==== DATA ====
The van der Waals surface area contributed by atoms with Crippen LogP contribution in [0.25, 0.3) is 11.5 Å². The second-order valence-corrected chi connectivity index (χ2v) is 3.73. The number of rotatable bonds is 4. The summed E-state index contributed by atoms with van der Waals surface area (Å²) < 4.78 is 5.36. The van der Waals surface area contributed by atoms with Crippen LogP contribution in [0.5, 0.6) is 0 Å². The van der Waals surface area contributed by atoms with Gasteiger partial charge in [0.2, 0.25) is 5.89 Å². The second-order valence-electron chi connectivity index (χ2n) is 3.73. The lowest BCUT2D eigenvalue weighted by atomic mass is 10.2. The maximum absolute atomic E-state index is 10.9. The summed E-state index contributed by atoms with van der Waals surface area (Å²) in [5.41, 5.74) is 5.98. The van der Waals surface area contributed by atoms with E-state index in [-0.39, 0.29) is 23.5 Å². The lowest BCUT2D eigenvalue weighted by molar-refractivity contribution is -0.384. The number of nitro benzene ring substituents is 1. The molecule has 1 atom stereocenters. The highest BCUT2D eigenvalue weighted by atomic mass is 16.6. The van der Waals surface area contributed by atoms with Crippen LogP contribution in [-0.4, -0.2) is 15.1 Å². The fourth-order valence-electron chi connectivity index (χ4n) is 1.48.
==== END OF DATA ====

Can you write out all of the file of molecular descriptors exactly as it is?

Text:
The van der Waals surface area contributed by atoms with Crippen LogP contribution in [0.25, 0.3) is 11.5 Å². The second-order valence-corrected chi connectivity index (χ2v) is 3.73. The number of rotatable bonds is 4. The summed E-state index contributed by atoms with van der Waals surface area (Å²) < 4.78 is 5.36. The van der Waals surface area contributed by atoms with Crippen LogP contribution in [0.5, 0.6) is 0 Å². The van der Waals surface area contributed by atoms with Gasteiger partial charge in [0.2, 0.25) is 5.89 Å². The second-order valence-electron chi connectivity index (χ2n) is 3.73. The lowest BCUT2D eigenvalue weighted by atomic mass is 10.2. The maximum absolute atomic E-state index is 10.9. The summed E-state index contributed by atoms with van der Waals surface area (Å²) in [5.41, 5.74) is 5.98. The van der Waals surface area contributed by atoms with E-state index in [-0.39, 0.29) is 23.5 Å². The lowest BCUT2D eigenvalue weighted by molar-refractivity contribution is -0.384. The number of nitro benzene ring substituents is 1. The molecule has 1 atom stereocenters. The highest BCUT2D eigenvalue weighted by atomic mass is 16.6. The van der Waals surface area contributed by atoms with Crippen LogP contribution in [-0.4, -0.2) is 15.1 Å². The fourth-order valence-electron chi connectivity index (χ4n) is 1.48.